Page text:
If you are planning to travel in the car with your dog then you should consider both your safety and that of your pet.
An unrestrained dog will jump around inside the car which can result in distractions to the driver which could result in driver errors or accidents.
If you do have a collision then you also run the risk of your dog being thrown around inside the car or, worse still, being thrown from the vehicle which could have disastrous results.
Although it is not a legal requirement for a dog to be in a crate while in the car ( in the UK ), if you have a hatchback or estate car then use of a car crate is recommended. A good, well designed and fitted crate will provide your dog with a safe and comfortable place where he can rest securely. In the event of an accident a well designed crate will help to protect your dog from injury.
What does the Highway Code say?
If you do travel with your dog in the car then you should be aware of the risks that you face for potential prosecution if anything goes wrong – such as having an accident for example.
The Highway Code is not law but is instead guidance which can be used to support a prosecution so you should, at the very least, try to follow the guidance that it provides.
In the case of dogs travelling in vehicles Rule 57 of the Highway Code states “When in a vehicle make sure dogs or other animals are suitably restrained so they cannot distract you while you are driving or injure you, or themselves, if you stop quickly. A seat belt harness, pet carrier, dog cage or dog guard are ways of restraining animals in cars.”
The main areas where you could get yourself into trouble if your dog is unrestrained are those of:
Not being in full control of your vehicle
Driving without due care and attention
Each of these areas can lead to penalty points and potential disqualification from driving – as well as the risks of injury to you, your dog or someone else.
So, although using a crate is not a legal requirement, you should think about the consquences of not using a suitable safety device for your dog.
Are car crates suitable for all dogs?
There is no reason why, with the correct introductions and use, that a car crate would not be suitable for your dog.
Crates come in a variety of shapes, sizes and are produced from a wide range of materials, from steel and aluminium through to fabric and wood.
Most dogs will quickly adapt to being transported in a car crate and will soon look to their crate as their place when in the car.
Are car crates safe for dogs?
Overall, a car crate will provide your dog with some protection, although, like many things, those standards can differ widely.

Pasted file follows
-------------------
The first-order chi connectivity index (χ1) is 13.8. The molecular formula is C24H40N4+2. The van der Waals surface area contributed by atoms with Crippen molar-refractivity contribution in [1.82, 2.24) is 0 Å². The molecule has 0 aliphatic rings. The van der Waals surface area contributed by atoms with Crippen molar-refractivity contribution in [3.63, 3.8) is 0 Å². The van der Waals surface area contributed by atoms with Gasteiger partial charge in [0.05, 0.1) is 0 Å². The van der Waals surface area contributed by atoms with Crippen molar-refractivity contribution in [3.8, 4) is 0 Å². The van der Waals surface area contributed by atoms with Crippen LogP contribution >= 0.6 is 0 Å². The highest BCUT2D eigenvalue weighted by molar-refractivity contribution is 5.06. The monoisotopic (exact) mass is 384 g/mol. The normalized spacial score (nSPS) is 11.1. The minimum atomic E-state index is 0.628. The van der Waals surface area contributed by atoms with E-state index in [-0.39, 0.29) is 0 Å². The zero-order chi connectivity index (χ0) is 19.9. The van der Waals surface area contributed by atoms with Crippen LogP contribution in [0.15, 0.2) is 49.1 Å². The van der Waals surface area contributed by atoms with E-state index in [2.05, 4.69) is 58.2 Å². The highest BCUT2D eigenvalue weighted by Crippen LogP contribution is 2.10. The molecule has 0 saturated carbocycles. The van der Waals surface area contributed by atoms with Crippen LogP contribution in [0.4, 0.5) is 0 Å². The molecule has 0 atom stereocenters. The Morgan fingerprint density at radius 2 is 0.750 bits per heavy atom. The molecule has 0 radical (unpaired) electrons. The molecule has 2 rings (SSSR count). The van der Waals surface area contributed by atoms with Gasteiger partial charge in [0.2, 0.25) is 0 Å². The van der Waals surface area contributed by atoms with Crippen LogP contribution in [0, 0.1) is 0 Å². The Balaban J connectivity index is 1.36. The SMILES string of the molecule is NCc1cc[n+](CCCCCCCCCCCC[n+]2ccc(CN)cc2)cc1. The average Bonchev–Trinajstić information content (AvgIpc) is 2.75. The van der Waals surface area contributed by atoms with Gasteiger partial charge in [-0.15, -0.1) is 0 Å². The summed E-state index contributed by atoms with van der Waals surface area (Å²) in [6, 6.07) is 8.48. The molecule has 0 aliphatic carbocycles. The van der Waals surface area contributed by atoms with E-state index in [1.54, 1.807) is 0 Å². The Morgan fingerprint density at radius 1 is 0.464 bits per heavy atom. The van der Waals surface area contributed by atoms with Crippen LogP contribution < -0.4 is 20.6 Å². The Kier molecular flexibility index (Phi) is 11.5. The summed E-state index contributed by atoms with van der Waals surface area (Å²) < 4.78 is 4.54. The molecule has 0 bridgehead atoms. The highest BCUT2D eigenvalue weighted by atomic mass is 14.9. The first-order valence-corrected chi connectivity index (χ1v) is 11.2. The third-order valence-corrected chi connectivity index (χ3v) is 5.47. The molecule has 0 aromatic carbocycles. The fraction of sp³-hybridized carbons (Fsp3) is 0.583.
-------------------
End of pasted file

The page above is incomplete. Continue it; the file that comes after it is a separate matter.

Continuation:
As things stand there are very few car crates that have been crash tested to any form of standard and finding a ‘crash tested crate’ can be difficult.
Without doubt, the safest car crates, that have been ‘crash tested’ and which are accepted as being the safest available are those that are produced by Variocage.
They are the only brand of dog car crates that meet car manufacturer safety standards and European regulatory requirements and are made to work with car crumple zones.
These crates used to be available on Amazon in the UK but they seem to have disappeared in recent weeks.
We have found a supplier in the USA that will provide these crash tested crates to most global areas ( including the UK ).
If you are serious about your pet safety then the Variocage Crates are worth investigating further. You can find them here at Pet Pro Supply.
Where should a crate be in the car?
The location of the crate will really be dependant upon the type and model of car that you have.
In the majority of cases, for hatchbacks, estate cars, four wheel drives and SUVs, the crate will be at the rear, in the boot space.
If your dog does travel in the boot space then he is at risk of injury in the event of a rear end collision and your choice of car crate should be towards crash tested and as heavy duty as possible.
Most crate manufacturers produce crates, cages and dog guards that are vehicle specific, so you should be able to locate a suitable crate for your car.
It is possible to locate a small dog crate, for smaller dogs, on the back seat of the vehicle with it being held in place by the rear seatbelts for security.
- EXCELLENT SAFETY CAGE FOR DOGS IN TRANSIT by DOGHEALTH
- Shaped cage 36
- up and over escape hatch
- fold flat design
- noise reducing plastic tray
- 3 doors + divider with top hinged escape door
- Length 77.5cm, Height 52cm
- Width 51cm
- height of bottom mof door 12.5cm
- width at bottom 51 cm width at top 30cm
There is no specific requirement for your dog to be in a dog crate when he is in the car, but, you might want to seriously consider it for his and your safety.
Using a well made and, if possible, crash tested car dog crate will provide your pet with the maximum levels of protection if you have the misfortune of being involved in an accident.
Not only that a car crate provides your dog with a comfortable place to bed down while travelling and, in most cases, they can be easily removed from the car, allowing them to be used as temporary kennels or places for your dog to sleep and rest, for example if you are on holiday, camping etc.
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Last update on 2023-06-05 / Affiliate links / Images from Amazon Product Advertising API